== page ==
As a forensic psychiatrist, I assess and rehabilitate mentally disordered offenders in courts, prisons and locked psychiatric units. And as a child of the eighties, I loved my superhero cartoons and films. So, when Joker was released a few weeks ago, I was very intrigued. In particular, I was interested in its depiction of mental illness and how this relates to violence and murder. I also noted that it seemed to polarise critics; a silver screen version of marmite.
The first question I asked was if the depiction of mental health issues in Joker was fair and accurate.
As far as I can tell, the protagonist, Arthur Fleck suffers from pseudo bulbar affect, resulting from a head injury. This is a condition that’s characterised by episodes of sudden uncontrollable, inappropriate laughing or crying, and I think, it was portrayed in an authentic manner (with exceptional acting from Joaquin Phoenix).
Apologies for talking shop, but I should point out that this is technically a neurological disorder; these involve malfunction of the nervous system (brain, spinal cord, and nerves), and include Parkinson’s disease, epilepsy, and multiple sclerosis. It is not actually a psychiatric disorder, which are reflected by disturbed behaviours and emotions and include Schizophrenia and depression. It is also very rare. I’ve only encountered Pseudo Bulbar Affect in one patient in my career, and it was merely incidental (it was his schizophrenia that made him hear voices, leading him to attack strangers, and this was the focus of his rehabilitation).
There is a hint at another previous mental illness and a flashback of Fleck being locked up in an asylum. There is also mention that he needs to keep taking his medication to suppress negative thoughts (which he cannot do as funding has been cut). There is no psychotropic medication that can stop murderous thoughts or intentions to harm others, and I think this apparent nebulous, generic mental illness that Fleck has is not rendered in a realistic or credible manner. Of course, I have considered potential diagnoses of psychosis and depression, and that these mysterious unnamed meds could have been anti-psychotics and anti-depressants. However, his presentation and the thoughts he expressed (for example, seen within the glimpses of his note-book) are not typical of these disorders.
If you’ll allow me a brief minute to rant, I do think that the aforementioned flashback of Fleck in an asylum was, unfortunately, another area that the film lets us down; depicted in a typically caricatured Hollywood manner, with him locked in a padded room in a straight-jacket, banging his head on the door.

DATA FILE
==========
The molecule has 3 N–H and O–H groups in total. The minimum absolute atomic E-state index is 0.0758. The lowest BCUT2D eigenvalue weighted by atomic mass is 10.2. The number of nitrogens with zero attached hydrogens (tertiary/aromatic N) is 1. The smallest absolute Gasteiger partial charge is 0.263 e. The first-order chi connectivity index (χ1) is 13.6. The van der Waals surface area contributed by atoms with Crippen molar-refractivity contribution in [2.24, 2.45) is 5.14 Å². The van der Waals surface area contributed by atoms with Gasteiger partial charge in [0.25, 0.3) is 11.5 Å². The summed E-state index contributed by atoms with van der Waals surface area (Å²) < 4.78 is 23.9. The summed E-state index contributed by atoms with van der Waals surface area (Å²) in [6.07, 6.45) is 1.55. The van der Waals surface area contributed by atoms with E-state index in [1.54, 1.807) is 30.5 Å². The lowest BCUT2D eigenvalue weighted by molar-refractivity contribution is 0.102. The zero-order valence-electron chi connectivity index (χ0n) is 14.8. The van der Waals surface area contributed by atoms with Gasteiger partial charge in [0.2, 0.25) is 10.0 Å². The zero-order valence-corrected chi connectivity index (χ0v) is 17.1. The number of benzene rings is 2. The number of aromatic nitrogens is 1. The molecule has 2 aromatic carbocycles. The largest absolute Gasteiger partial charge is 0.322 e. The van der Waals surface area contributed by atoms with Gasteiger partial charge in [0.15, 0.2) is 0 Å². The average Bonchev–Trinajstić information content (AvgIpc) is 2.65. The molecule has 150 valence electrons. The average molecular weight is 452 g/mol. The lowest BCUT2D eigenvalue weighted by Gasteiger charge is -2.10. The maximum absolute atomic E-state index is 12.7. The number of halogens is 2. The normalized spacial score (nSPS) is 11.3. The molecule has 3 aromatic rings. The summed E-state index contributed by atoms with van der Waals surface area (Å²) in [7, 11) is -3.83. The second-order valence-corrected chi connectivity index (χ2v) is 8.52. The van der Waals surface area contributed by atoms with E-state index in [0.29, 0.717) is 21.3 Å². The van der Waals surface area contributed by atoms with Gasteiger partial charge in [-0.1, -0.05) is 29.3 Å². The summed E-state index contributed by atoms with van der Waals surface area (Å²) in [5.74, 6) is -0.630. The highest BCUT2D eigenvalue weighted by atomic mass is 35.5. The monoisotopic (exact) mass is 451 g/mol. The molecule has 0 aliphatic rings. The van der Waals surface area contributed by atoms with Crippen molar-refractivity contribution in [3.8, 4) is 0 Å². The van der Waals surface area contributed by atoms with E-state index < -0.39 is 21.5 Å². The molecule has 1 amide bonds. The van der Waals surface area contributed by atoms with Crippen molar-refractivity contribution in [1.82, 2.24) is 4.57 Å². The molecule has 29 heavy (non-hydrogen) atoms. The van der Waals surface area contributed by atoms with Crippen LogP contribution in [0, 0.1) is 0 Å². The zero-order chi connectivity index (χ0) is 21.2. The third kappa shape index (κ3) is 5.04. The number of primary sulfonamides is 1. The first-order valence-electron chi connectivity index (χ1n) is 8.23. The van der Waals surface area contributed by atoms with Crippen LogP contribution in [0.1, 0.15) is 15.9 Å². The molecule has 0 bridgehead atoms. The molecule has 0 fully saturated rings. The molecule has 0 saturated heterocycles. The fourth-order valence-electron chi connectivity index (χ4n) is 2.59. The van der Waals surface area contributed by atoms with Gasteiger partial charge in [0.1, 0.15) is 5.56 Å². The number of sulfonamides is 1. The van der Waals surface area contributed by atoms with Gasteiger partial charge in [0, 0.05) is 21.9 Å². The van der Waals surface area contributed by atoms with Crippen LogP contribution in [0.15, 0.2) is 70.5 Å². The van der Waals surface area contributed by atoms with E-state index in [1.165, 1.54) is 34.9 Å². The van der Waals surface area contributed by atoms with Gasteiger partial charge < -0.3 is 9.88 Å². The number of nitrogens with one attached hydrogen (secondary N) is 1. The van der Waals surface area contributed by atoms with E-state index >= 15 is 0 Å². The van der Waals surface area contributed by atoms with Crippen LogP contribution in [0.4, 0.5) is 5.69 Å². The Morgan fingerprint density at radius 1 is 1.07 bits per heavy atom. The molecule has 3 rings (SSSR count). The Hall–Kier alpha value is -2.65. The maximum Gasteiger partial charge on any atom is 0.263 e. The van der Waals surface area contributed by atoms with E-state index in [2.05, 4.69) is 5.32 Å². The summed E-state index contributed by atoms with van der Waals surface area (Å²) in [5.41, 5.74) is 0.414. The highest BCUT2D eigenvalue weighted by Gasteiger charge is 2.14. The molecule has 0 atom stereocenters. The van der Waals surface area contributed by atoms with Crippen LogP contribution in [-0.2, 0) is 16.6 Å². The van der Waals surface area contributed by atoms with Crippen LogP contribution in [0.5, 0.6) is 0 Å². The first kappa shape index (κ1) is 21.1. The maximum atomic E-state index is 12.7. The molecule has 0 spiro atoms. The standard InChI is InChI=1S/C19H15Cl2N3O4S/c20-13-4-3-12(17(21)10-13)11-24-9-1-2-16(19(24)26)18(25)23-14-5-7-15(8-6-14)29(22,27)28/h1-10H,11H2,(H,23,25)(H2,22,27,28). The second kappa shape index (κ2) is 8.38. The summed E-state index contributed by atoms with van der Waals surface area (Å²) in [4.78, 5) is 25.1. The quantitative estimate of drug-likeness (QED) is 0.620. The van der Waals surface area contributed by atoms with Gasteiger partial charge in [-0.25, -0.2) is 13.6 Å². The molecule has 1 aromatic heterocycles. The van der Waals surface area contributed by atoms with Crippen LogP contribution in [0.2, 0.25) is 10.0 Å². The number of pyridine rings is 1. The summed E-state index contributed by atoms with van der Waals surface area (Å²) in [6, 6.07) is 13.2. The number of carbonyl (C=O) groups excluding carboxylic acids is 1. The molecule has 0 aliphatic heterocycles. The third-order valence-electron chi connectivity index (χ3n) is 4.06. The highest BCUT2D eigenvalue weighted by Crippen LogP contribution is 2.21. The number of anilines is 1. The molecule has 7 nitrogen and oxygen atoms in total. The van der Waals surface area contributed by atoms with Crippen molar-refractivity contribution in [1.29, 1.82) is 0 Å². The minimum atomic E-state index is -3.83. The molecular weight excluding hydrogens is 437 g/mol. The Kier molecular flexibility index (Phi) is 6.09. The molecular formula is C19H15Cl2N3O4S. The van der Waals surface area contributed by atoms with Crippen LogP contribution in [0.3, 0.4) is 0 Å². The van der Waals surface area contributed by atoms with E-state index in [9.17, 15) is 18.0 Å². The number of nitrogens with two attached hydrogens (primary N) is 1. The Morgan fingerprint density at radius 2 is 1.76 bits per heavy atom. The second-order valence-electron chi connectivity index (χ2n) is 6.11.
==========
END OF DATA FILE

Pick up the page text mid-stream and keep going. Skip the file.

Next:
The next thing I wondered was how the film would connect mental illness to offending. There are gaping chasms here which films can, and have, fallen into in the past. These include stigmatising mental illness by implying it leads to violence, in a callous or gratuitous way. To be clear, I’m not saying there isn’t a connection and I’m not saying that films aren’t allowed to explore this. There is and they are. I’m saying that this should not be done in a distasteful manner; i.e. – I am depressed and/or hearing voices, therefore, I will go out and hurt people. This would be inaccurate and unfair as the vast majority of people who suffer these symptoms do not commit violence. More egregiously, in the world of cinema, this would be lazy writing.
I’m happy to say that I think the film does not do this. In fact, I would argue that the protagonist’s eventual criminality and violence have little to do with mental illness; at least, directly. Bear with me…
Of note, Fleck has a number of risk factors, historical issues and situations which would predispose him to offending (and, incidentally though separately, could also cause mental illness). These include a chaotic childhood, demonstrated by him being adopted and his mother spending time in a psychiatric hospital herself. He also had a head injury which was apparently inflicted by his mother’s partner, and was found tied to a radiator, indicating that he was significantly physically and emotionally abused. Head injuries in some cases, though not all, can lead to impulsivity and aggression (though again, this is technically a neurological, not a psychiatric condition). Fleck is also lonely, socially isolated, marginalised, bullied and mocked (by kids on the street as well as by his own peers).